• Irandissident

    Whenever you want to assess IRI military strategy, you have to think "asymmetric". In Iran's case, this means, missiles, terrorism, naval mischief and pipeline/oil field disruptions. Even if or when they do deploy their naval power, they will use it in a "guerrilla" manner, only in a large scale. The reason is that they lack self confidence even when they roar.

    However, this does not mean that they are bluffing. We all remember weaker forces confronting the American might, thinking they could beat it on their own turf or terms. Saddam was one example.
    We also remember how the IRI ejected the US from Lebanon in the early 1980s ( During Reagan mind you!) and succeeded to take over much of Iraq during Bush and Obama.

    The IRI may "reasonably" think therefore, that it can defeat the US again, under certain conditions, particularly considering the weak and sometimes sympathetic American administration. What are these conditions?

    Iran which owned Bahrain until 1971, is still able to stage mass uprisings within yards of the parked US fleet. I agree with Timmerman therefore, when he says perhaps the Stennis was just moved out of harm's way.
    The IRI can fire hundreds of missiles at regional oil installations thinking it will gain the support of all the oil hungry nations and force a stalemate of a new arrangement in the Persian Gulf.
    The IRI can wage large scale terrorism in the neighborhood ( Persian Gulf, Iraq, Afghanistan, Palesinian areas,…) as well as INSIDE the US where they are thought to have huge terrorist and espionage networks.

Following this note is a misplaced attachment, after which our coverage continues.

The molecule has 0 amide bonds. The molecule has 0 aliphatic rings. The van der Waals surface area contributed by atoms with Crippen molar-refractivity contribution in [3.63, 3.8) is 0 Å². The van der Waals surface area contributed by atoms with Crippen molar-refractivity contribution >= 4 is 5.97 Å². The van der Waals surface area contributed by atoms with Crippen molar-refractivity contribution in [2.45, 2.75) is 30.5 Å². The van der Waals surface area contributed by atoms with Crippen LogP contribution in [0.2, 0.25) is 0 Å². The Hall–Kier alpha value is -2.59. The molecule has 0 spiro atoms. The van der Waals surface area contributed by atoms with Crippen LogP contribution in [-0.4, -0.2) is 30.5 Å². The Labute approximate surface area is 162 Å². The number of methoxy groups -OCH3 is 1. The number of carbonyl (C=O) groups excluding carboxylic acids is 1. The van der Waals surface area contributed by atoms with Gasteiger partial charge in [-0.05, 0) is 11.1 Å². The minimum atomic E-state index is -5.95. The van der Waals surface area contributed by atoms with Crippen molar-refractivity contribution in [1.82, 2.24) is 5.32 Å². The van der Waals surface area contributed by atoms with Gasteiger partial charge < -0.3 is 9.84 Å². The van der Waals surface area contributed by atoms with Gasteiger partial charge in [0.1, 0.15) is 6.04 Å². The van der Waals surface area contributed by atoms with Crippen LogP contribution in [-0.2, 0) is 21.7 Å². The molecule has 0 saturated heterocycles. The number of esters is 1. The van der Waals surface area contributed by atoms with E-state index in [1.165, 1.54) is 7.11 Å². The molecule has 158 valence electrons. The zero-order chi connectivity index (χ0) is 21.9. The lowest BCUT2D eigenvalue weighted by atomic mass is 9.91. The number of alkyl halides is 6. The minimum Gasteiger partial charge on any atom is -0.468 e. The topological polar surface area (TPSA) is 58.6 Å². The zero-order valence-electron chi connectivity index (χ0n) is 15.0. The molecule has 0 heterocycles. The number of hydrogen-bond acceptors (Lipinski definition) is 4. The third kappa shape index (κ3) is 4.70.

Then they might think the US will never invade the Northern shores of the Hormoz Straights, and the IRI can sit there and fire missiles at the straights, after lunch and high noon prayers every day.

    Please note that both the IRI and the US, have agreed to resume nuclear "negotiations" perhaps in Turkey, any day now; in which case the Hormoz Straights affair may well be part of this diplomacy; however, we remember that while successive US administrations thought they had air tight policies on Iran, in the end it was usually the Islamic Republic which forced the US into military confrontations as well as diplomatic affairs. The US almost never had the initiative in either arena, because of its dubious "tolerance" for the Islamc Republic, like a father tolerating his son's mischief.

    • Stephen_Brady

      I don't necessarily disagree with you (in fact, we agree on most things). However, the Iranians are vulnerable in one place, more than all else. Our "Schwerpunkt" should be Kharg Island, and the mainland pumping stations. Destroy these facilities, in which 70-80% of Iran's oil exports flow, and their economy collapses, overnight. Then, the government collapses, changing everything.

  • Amused

    The Iranian Mullahs may be alot of things , but they are not stupid. A war with the US on any level would devastate their economy , the growing dissatisfaction in the Iranian people which is already near the boiling point , would topple them from power and position , and that is exactly what the Mulklahs fear the most .The US from a distance can inflict devastation on a large scale , while Irans military power is highly limited in range , and no amount of any supposed "terrorist and espionage networks " if they exist at all , in the US , can inflict absolutely no strategic damage . You're right in one respect though , the US would never "invade ANY shore "there …it doesn't have to .The Iranian air force would be wiped out in days if not hours , so too their navy . I guess you forgot what happened the last time Iran tried this .They are good at running their moutjs and empty threats though .

  • WilliamJamesWard

    I wonder how good our intelligence is and just how many spies we have in Iran.
    Who can tip us off to what is really up, in other words will we be prepared or